Janis Joplin raps about the early days and other quotable things. Here she is folks, the first lady of rock and roll.
On leaving Big Brother: “It was a very sad thing. I love those guys more than anybody else in the whole world. But if I had any serious ideas of myself as a musician, I had to leave. Getting off, real feeling, thats’s the whole thing of music for me. But by the end, we were shucking. We worked for, six nights a week for two years, doing the same tunes, and we’d put everything into them we could. We just used each other up.”
On her music: “My music is not a cerebral trip. It’s nothing without guts. I don’t worry about whether it’s musical, but did it get off!”
On Port Arthur where she was born and grew; “I was a sensitive child. I had a lot of hurts and confusions. You know, it’s hard when you’re a kid to be different. You’re all full of things, and you don’t know what it’s about.”
On her roots: “Back in Port Arthur, I’d heard some Leadbelly records, and well, if the blues syndrome is true, I guess it’s true about me. So I began listening to blues and folk music. I bought Bessie Smith and Odetta records, and one night, I was at this party and I did an imitation of Odetta. I’d never sung before, and I came out with this huge voice.”
On getting into Big Brother: “(A friend of Chet Helm’s) told me Big Brother was looking for a chick singer, so I thought I’d give it a try. I don’t know what happened. I just exploded. I’d never sung like that before. I’d been into a Bessie Smith type thing, you know. Big open notes. I stood still, and I sang simple. But you can’t sing like that in front of a rock band, all that rhythm and volume going. You have to sing loud and move wild with all that in back of you. It happened the first time, but then I got turned on to Otis Redding, and I just got into it more than ever. Now, I’ve tried cooling myself and not screaming, and I’ve walked off feeling like nothing.”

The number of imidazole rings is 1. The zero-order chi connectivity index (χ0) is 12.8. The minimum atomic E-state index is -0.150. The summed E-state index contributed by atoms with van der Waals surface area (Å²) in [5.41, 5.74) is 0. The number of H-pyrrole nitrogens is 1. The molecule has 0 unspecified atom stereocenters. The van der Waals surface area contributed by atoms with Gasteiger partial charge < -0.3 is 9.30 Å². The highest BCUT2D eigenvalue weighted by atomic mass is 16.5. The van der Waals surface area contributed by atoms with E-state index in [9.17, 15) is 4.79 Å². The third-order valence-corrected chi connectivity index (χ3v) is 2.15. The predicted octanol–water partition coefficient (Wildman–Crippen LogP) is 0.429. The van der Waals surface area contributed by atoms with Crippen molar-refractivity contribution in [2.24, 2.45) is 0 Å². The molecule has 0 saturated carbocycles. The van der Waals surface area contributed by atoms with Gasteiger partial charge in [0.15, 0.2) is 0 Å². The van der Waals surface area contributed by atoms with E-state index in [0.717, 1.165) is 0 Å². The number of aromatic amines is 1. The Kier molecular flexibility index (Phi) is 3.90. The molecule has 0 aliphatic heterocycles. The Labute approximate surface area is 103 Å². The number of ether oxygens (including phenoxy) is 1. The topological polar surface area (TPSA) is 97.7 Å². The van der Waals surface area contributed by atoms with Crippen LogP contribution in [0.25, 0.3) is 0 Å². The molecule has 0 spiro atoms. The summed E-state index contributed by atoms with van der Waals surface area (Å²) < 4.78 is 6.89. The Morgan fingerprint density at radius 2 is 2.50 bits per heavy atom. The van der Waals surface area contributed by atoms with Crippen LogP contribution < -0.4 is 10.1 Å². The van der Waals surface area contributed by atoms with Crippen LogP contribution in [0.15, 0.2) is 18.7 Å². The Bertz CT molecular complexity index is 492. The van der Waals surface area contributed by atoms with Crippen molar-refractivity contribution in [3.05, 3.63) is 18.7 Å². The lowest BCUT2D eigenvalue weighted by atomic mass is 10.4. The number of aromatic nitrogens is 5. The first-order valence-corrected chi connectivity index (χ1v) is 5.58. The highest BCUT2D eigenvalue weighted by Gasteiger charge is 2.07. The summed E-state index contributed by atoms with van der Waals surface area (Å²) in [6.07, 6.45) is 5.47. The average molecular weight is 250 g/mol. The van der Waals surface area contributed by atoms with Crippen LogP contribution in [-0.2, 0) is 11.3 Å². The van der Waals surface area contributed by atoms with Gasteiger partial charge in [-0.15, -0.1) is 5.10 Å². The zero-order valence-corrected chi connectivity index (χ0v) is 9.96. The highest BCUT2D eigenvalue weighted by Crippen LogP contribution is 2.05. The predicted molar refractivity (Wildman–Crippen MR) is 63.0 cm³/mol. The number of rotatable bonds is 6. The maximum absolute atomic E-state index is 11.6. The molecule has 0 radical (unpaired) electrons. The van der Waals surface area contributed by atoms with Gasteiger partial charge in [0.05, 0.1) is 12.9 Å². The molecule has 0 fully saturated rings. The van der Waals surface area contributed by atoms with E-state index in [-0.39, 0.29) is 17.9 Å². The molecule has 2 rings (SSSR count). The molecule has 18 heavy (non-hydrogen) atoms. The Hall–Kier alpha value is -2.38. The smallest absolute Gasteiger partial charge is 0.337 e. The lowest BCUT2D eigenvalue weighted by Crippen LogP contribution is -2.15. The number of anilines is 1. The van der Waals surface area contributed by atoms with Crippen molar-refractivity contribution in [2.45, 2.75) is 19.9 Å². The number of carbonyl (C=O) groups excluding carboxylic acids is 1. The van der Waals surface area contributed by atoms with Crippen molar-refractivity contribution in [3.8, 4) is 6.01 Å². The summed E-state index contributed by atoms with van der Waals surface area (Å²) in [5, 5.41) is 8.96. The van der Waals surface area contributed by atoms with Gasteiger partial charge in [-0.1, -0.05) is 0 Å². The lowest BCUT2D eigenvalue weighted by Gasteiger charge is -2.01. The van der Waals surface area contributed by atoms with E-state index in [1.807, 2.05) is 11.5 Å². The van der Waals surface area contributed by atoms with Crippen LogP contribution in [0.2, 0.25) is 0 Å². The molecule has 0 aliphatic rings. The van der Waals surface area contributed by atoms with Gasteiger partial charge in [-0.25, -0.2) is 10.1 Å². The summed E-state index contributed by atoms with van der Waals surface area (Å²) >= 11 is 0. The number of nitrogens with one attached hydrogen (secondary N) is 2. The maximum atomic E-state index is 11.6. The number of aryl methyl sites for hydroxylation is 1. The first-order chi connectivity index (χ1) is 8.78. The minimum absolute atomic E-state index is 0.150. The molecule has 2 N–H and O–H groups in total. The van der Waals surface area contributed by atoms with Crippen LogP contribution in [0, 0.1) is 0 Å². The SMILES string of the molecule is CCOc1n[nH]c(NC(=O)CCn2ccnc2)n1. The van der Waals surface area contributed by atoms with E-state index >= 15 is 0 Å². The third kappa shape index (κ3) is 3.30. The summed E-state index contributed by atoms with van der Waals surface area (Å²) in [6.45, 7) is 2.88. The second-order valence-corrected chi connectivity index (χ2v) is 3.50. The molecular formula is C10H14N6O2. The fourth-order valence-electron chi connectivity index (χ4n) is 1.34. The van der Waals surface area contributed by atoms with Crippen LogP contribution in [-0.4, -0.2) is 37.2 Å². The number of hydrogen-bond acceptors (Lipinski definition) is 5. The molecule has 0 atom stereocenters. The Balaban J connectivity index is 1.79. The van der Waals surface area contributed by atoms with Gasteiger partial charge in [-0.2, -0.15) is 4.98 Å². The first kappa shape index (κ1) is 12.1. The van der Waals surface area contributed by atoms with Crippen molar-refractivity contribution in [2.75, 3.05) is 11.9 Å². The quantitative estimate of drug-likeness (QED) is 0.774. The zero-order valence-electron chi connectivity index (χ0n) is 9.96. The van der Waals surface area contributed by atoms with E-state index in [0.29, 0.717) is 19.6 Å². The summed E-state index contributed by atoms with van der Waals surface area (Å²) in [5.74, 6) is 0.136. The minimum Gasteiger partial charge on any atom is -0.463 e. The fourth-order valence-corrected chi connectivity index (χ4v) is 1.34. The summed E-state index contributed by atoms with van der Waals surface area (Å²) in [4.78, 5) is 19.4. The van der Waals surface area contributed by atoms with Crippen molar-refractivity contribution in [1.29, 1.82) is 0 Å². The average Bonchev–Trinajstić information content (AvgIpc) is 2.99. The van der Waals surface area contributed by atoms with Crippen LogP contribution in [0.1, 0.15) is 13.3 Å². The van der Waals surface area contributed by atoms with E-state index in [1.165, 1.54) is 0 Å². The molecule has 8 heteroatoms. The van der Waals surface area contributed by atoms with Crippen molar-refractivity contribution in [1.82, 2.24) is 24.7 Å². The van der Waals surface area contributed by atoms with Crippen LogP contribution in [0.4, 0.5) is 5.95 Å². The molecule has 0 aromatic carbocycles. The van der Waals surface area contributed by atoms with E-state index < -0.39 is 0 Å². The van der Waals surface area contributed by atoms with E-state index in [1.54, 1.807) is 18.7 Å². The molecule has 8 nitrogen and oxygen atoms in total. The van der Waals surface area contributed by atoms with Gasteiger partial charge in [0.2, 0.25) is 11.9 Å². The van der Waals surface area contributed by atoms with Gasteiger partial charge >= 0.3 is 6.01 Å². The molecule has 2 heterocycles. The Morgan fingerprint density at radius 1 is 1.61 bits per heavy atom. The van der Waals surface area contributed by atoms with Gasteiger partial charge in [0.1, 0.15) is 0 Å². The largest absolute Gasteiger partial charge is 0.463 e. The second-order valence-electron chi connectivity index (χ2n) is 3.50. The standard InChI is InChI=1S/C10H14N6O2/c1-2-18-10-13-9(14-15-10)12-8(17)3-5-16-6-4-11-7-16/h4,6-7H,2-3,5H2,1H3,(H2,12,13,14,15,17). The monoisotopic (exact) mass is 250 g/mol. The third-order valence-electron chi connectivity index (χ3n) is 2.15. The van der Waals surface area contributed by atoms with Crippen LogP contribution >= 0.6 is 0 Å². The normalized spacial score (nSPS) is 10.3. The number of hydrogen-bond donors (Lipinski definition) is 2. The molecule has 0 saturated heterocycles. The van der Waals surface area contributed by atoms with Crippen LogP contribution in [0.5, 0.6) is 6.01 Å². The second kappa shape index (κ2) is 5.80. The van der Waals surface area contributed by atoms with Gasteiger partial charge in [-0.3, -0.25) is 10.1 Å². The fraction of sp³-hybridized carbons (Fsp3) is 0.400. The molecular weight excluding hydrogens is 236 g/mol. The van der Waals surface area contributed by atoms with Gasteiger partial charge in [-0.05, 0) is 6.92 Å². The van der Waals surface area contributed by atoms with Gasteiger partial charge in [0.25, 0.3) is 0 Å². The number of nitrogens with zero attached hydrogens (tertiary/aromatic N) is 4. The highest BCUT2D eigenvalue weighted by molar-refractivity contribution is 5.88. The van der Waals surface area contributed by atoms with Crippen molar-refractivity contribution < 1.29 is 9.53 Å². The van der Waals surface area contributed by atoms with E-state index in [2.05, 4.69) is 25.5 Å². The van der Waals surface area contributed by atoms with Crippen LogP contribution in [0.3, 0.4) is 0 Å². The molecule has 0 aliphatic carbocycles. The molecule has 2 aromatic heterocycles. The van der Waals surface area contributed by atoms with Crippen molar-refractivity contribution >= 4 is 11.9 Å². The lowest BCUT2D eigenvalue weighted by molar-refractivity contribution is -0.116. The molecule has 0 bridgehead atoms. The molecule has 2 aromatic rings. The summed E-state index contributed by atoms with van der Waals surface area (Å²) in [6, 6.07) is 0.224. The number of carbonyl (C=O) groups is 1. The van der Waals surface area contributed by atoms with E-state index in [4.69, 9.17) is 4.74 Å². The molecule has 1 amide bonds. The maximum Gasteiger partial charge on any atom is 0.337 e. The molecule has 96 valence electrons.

On her self: “”I’m a victim of my own insides. There was a time when I wanted to know everything. I read a lot. I guess you’d say I was pretty intellectual. It’s odd, I can’t remember when it changed. It used to make me very unhappy, all that feeling. I just didn’t know what to do with it. But now I’ve learned how to make feeling work for me. I’m full of emotion and I want a release, and if you’re on stage and if it’s really working and you’ve got the audience with you, it’s a oneness you feel. I’m into me, plus they’re into me, and everything comes together. You’re full of it. I don’t know, I just want to feel as much as I can, it’s what ‘soul’ is all about.”